Other games in the series offered playable characters of varying quality, but none of them matched the tight-knit group in DQ8. Its sequel did away with predefined party members entirely, in favour of a completely customisable group. In doing so, it lost a lot of the charm of the previous entries — something that we hope will be restored in the forthcoming Dragon Quest XI.
2. The music was incredible.
The game boasted a sweeping, fully orchestrated and unforgettable soundtrack which even today ranks as one of the best gaming OSTs ever composed for an RPG, and certainly bests the music from other entries in the series.
The intro blasted you with the majestic pomp of horns and drums, appropriate for a regal toad and his horsey daughter. In-game tracks flitted between the mysterious outdoor exploration of the huge game world, the comforting town themes that altered between day and night, and the frantic boogie-woogie comedy of the various casinos and bars you came across.
While there are certainly stand-out pieces, the entire soundtrack was a marvel and pulled you fully into the medieval world like no other adventure. That the orchestrated version had to be sacrificed in its port over to the 3DS was a shame, but it was a necessity in order to retain the fabulous voice acting. Still, the original themes were faithfully recreated as well as they could be for a handheld console.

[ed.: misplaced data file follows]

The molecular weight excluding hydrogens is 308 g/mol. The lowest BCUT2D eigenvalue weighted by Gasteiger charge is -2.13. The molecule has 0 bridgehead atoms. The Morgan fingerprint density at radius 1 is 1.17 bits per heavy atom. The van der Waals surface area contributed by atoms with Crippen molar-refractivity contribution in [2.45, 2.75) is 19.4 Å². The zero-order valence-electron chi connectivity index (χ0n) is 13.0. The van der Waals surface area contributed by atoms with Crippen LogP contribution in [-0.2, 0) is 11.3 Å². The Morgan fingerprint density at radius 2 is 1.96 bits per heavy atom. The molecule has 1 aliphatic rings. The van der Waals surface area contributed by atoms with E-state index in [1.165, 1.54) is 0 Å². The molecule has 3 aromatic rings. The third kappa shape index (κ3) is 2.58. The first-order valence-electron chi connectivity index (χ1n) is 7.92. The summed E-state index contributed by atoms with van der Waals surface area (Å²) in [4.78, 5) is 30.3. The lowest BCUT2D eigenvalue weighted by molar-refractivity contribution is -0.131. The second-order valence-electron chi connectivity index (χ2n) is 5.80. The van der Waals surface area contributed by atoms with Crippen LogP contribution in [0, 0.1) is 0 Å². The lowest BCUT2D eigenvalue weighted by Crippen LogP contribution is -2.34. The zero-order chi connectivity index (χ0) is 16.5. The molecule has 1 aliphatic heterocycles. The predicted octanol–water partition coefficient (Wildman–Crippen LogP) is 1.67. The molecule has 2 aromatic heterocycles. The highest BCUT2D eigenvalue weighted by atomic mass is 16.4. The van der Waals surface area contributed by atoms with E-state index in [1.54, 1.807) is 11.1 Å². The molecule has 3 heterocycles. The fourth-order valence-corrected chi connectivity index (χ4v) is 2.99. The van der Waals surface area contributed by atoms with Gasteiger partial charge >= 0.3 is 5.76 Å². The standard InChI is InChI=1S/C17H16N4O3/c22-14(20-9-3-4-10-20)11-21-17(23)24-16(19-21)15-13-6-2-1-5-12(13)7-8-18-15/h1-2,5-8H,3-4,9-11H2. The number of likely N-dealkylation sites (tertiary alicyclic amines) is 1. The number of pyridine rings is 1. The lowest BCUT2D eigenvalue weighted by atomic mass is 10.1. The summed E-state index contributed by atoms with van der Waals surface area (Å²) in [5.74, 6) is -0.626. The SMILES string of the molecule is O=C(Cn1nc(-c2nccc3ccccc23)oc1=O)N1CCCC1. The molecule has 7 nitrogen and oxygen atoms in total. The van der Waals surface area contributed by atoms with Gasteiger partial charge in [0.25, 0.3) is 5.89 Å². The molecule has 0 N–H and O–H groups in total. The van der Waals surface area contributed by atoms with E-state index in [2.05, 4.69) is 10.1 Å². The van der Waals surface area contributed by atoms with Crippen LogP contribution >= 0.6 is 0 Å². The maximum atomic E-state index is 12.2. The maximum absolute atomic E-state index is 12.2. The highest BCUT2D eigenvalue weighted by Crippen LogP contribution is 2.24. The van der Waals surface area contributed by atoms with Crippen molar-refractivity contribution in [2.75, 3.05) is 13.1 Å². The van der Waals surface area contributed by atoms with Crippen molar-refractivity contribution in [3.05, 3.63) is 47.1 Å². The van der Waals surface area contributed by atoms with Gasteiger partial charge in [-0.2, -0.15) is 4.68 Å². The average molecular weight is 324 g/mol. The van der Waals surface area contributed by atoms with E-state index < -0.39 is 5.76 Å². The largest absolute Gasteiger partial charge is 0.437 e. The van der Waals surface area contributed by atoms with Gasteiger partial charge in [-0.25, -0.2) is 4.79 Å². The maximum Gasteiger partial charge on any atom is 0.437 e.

3. It had awesome mini-games and a fantastic arena.
Though the story was engaging, like many of the best games it’s nice to take an occasional break from trawling the landscape in search of fame, fortune and a cure for animal metamorphosis.
DQ8 provided ample opportunities to unwind via a casino packed with three mini-games. Roulette, slots and bingo were all available and themed appropriately with slimes, and they were a great way of making a bit of extra gold as well as being enjoyable in their own right.